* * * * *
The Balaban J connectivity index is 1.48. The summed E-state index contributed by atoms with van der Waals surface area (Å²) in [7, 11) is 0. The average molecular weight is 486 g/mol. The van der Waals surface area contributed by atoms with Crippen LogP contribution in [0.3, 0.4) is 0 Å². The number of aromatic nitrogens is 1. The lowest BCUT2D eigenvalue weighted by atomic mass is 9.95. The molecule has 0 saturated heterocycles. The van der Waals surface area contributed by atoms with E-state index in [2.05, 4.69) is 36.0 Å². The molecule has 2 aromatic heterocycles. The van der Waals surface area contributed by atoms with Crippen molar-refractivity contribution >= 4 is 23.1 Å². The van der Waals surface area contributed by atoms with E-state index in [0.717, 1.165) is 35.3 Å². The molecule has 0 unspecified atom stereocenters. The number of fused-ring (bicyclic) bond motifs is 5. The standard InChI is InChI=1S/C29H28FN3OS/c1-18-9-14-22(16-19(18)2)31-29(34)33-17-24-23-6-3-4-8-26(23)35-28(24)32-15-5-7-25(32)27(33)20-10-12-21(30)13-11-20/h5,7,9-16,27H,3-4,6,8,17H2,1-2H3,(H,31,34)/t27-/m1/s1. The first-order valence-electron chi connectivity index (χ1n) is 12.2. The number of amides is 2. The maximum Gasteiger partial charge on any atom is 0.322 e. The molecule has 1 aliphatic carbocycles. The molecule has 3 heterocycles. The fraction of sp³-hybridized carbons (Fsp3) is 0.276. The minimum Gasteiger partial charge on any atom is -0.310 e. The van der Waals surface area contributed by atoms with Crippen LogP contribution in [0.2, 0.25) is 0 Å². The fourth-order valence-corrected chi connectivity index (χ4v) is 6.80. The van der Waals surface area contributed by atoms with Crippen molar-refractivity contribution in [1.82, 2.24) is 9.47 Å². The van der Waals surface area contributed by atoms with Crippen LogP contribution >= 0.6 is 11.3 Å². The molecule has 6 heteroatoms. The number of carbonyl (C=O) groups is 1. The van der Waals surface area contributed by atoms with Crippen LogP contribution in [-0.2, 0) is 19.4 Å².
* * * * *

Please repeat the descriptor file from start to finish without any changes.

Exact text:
The Balaban J connectivity index is 1.48. The summed E-state index contributed by atoms with van der Waals surface area (Å²) in [7, 11) is 0. The average molecular weight is 486 g/mol. The van der Waals surface area contributed by atoms with Crippen LogP contribution in [0.3, 0.4) is 0 Å². The number of aromatic nitrogens is 1. The lowest BCUT2D eigenvalue weighted by atomic mass is 9.95. The molecule has 0 saturated heterocycles. The van der Waals surface area contributed by atoms with E-state index in [2.05, 4.69) is 36.0 Å². The molecule has 2 aromatic heterocycles. The van der Waals surface area contributed by atoms with Crippen molar-refractivity contribution >= 4 is 23.1 Å². The van der Waals surface area contributed by atoms with E-state index in [0.717, 1.165) is 35.3 Å². The molecule has 0 unspecified atom stereocenters. The number of fused-ring (bicyclic) bond motifs is 5. The standard InChI is InChI=1S/C29H28FN3OS/c1-18-9-14-22(16-19(18)2)31-29(34)33-17-24-23-6-3-4-8-26(23)35-28(24)32-15-5-7-25(32)27(33)20-10-12-21(30)13-11-20/h5,7,9-16,27H,3-4,6,8,17H2,1-2H3,(H,31,34)/t27-/m1/s1. The first-order valence-electron chi connectivity index (χ1n) is 12.2. The number of amides is 2. The maximum Gasteiger partial charge on any atom is 0.322 e. The molecule has 1 aliphatic carbocycles. The molecule has 3 heterocycles. The fraction of sp³-hybridized carbons (Fsp3) is 0.276. The minimum Gasteiger partial charge on any atom is -0.310 e. The van der Waals surface area contributed by atoms with Crippen LogP contribution in [0.2, 0.25) is 0 Å². The fourth-order valence-corrected chi connectivity index (χ4v) is 6.80. The van der Waals surface area contributed by atoms with Crippen molar-refractivity contribution in [1.82, 2.24) is 9.47 Å². The van der Waals surface area contributed by atoms with Crippen LogP contribution >= 0.6 is 11.3 Å². The molecule has 6 heteroatoms. The number of carbonyl (C=O) groups is 1. The van der Waals surface area contributed by atoms with Crippen LogP contribution in [-0.2, 0) is 19.4 Å².